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F. Kurtis Kasper

F. Kurtis Kasper

Regular Member

Associate Professor

[email protected]
BBSB 4218

The University of Texas Health Science Center at Houston
School of Dentistry
Department of Orthodontics

My laboratory applies fundamentals of engineering, materials science, and the biosciences toward the development and evaluation of biomaterial-based technologies to meet clinical needs, with a particular focus on tissue regeneration, cell encapsulation, and the controlled delivery of therapeutics. Each project in my laboratory builds upon the foundational concept that tunable material or environmental parameters can be harnessed to direct cellular and tissue interactions, control the delivery of therapeutics, and positively influence clinical outcomes. Examples of research directions in my laboratory include:


Tremendous effort has been invested in the development of biomaterials capable of actively promoting tissue regeneration, especially in defects affecting musculoskeletal tissues such as bone and cartilage. Although synthetic materials provide an excellent and versatile platform for the fabrication of scaffolds to support tissue regeneration, the materials themselves generally lack the biological activity required to promote tissue repair. In order to impart biological activity to synthetic scaffolds, while retaining the versatility of the materials, my laboratory leverages the culture of cell populations under engineered conditions on three-dimensional scaffolds to direct the differentiation and phenotypic expression of the cells and to introduce biologically active extracellular matrix components into the constructs for tissue engineering applications.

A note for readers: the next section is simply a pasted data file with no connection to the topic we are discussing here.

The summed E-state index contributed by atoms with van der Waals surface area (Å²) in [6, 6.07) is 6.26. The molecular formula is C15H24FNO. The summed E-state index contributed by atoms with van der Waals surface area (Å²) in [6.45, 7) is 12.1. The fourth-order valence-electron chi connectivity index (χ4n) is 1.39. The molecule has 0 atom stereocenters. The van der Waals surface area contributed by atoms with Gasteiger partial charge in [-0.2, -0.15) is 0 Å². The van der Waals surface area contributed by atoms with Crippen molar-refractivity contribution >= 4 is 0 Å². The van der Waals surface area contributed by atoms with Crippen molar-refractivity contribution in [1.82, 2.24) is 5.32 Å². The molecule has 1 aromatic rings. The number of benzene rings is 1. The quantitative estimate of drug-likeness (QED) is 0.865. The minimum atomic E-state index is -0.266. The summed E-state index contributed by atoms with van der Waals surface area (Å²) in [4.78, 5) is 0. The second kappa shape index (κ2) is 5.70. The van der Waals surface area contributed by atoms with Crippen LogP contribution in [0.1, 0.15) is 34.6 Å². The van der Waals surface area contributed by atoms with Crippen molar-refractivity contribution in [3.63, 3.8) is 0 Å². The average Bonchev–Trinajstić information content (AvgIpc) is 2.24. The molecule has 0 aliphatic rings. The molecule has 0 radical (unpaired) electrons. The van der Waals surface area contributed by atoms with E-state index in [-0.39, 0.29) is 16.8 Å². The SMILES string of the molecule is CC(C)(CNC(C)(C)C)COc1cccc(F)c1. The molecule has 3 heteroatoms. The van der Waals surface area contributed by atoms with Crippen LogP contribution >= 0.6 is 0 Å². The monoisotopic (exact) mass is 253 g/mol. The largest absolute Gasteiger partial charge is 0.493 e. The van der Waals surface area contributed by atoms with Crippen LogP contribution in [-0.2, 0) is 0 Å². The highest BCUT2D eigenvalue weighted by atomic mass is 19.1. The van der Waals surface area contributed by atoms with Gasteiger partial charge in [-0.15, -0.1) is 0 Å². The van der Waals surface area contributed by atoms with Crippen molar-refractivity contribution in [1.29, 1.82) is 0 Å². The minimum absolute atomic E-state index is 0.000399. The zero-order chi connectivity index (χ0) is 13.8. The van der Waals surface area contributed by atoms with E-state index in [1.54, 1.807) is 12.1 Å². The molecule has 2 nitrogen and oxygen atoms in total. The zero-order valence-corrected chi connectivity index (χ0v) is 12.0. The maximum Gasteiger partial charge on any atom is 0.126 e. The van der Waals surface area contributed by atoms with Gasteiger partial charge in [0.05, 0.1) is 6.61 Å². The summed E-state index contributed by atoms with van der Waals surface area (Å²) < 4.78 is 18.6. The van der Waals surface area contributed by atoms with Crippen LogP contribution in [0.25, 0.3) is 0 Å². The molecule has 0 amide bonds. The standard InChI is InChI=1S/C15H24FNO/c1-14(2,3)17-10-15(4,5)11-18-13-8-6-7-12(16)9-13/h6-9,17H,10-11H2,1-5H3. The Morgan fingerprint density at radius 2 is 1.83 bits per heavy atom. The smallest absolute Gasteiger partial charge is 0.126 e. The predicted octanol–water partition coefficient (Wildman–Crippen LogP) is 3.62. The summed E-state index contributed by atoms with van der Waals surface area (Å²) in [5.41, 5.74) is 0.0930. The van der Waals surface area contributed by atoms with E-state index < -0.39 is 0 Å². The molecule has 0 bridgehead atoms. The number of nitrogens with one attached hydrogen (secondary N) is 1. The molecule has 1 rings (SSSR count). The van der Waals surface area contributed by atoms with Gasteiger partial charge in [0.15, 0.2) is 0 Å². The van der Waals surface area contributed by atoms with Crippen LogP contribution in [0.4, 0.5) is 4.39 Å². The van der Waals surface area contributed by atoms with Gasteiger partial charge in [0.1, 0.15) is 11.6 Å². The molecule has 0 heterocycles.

The prevalence of cartilage-related disabilities is intrinsically linked to the nature of articular cartilage itself, which presents a limited potential for self-repair. Strategies in my laboratory seek to leverage the interplay between cartilage and the underlying subchondral bone, which provides mechanical support and is essential for the homeostasis of articulating joints, through the creation of biodegradable hydrogel constructs for the spatially-directed delivery of tissue-specific growth factors and stem cell populations to promote repair of bone and cartilage at articular interfaces.


School of Dentistry Faculty

Education & Training

Ph.D. - Rice University - 2006